We’re going to be looking at the idea that ketogenic diets are better than conventional diets for fat loss, health, and performance.
Where did the keto diet come from?
In the early 1900s, medical use of the ketogenic diet emerged as a strategy to treat epilepsy. In 1921 Dr. Russell Wilder coined the term ketogenic diet named for the presence of ketone bodies that increase in the blood when carbohydrates coming from the diet are too low to serve as the body’s main fuel source. It was found and continues to be a very effective treatment for epileptic seizures. So quickly a ketogenic diet is basically a very low carb very high-fat diet.
OVERVIEW OF KETO DIET
Calories from carbs are often brought all the way down to 5% of total caloric intake. About 20% of calories coming from protein and about 75% from fat. Generally, carbs are restricted to no more than 50 grams per day and most of those carbs tend to come from more fibrous sources like vegetables are just trace sources and foods they’re already eating.
Why do people think the keto diet is effective for fat loss?
There are two main reasons, given amongst its strongest proponents.
Insulin hypothesis: Since one of the insulin actions is lipogenesis, keeping insulin levels low by restricting carbohydrate should result in more fat mobilization.
It has been experimentally falsified in the scientific literature for being too simplistic. In specific I think it’s important to remember that carbs are not the only nutrient that spike insulin. Protein itself is also very insulinogenic. Insulin is not required for fat storage to take place. So even if you’re on a zero carb diet, fat can still be stored because of a hormone called isolation stimulating hormone or ASP. It’s quite clear that a prolonged energy surplus is the main factor driving fat gain and not a single hormone such as insulin.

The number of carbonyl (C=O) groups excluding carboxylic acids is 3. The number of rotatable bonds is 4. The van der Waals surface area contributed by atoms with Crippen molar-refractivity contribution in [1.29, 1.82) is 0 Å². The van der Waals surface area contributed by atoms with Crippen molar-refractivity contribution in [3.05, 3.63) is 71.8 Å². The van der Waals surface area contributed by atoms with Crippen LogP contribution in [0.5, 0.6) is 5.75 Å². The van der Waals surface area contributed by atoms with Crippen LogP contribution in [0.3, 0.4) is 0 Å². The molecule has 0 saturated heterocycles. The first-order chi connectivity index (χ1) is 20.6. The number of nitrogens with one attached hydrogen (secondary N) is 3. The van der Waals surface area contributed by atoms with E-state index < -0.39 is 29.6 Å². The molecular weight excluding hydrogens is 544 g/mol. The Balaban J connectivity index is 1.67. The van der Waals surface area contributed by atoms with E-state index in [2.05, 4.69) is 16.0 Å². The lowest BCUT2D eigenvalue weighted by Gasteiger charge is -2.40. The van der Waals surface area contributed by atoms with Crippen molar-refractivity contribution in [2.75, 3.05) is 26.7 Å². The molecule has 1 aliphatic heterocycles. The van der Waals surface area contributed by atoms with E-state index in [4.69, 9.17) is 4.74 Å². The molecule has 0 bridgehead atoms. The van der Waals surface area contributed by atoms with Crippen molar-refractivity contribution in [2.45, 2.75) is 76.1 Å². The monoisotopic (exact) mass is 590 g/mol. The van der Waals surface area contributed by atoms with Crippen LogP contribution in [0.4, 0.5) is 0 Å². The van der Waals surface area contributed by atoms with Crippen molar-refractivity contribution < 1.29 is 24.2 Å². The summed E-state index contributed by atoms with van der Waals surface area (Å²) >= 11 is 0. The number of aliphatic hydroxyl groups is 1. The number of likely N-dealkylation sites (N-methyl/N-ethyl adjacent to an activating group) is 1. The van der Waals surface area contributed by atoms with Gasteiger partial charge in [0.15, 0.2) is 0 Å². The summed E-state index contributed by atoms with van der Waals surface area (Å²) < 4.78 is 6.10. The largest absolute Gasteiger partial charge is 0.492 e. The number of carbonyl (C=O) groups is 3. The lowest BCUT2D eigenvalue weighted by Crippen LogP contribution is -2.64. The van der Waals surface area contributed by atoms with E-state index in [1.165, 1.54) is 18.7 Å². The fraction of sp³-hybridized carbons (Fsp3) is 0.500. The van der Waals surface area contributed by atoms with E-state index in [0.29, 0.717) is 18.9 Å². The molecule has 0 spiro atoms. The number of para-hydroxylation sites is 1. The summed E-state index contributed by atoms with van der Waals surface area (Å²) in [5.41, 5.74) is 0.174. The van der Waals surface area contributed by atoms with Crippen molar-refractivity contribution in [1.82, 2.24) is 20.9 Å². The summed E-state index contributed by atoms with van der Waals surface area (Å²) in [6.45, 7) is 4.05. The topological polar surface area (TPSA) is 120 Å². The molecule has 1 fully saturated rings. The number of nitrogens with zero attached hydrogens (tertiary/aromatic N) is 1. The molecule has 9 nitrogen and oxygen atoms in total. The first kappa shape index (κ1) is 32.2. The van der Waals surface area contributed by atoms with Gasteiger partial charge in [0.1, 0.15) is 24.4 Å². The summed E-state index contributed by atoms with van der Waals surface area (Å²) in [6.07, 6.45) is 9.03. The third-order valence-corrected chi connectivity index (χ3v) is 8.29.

The keto diet offers a unique “METABOLIC ADVANTAGE” over conventional diets.
It’s More “ENERGETICALLY COSTLY” for the body to convert proteins to glucose, so without dietary carbs, the body begins to “WASTE CALORIES” and lose more fat.
One 2013 review, there is no direct experimental evidence to support a metabolic advantage. A recent study reported that there were no changes in resting energy expenditure after a very low carb ketogenic diet. As a whole, the scientific community has pushed back against this idea quite harshly no evidence really ever turning up in support of it.
Keto diet: Truth
Rather than offering a unique metabolic advantage, the ketogenic diet may have adherents eating fewer calories through:
Reduced appetite: People eating fewer calories.
Food Elimination: The former of which I think can be achieved through other less aggressive means and the latter of which just isn’t necessary since you can impose a caloric deficit without eliminating whole food groups.
1. A 2014 meta-analysis published in the Journal of the American Medical Association, looking at 48 studies and the efficacy of different popular fat diets like Atkins, Weight Watchers, and so on. They found that pretty much all diets result in significant weight loss which led the authors to conclude that most calorie reducing diets result in clinically important weight loss as long as the diet is maintained. Any differences were small and likely to be unimportant for example even though the Atkins diet did result in slightly more weight loss than the zone diet because different diets are variably tolerated by different individuals. The ideal diet is the one that is best adhered to so that they can stay on the diet as long as possible.
2. Another meta-analysis compared low-carb diets to calorie-matched conventional weight loss diets in overweight adults and found that trials show weight loss in the short term irrespective of whether the diet is low carb or balanced in terms of macronutrient composition. Granted low-carb is not the same thing as keto.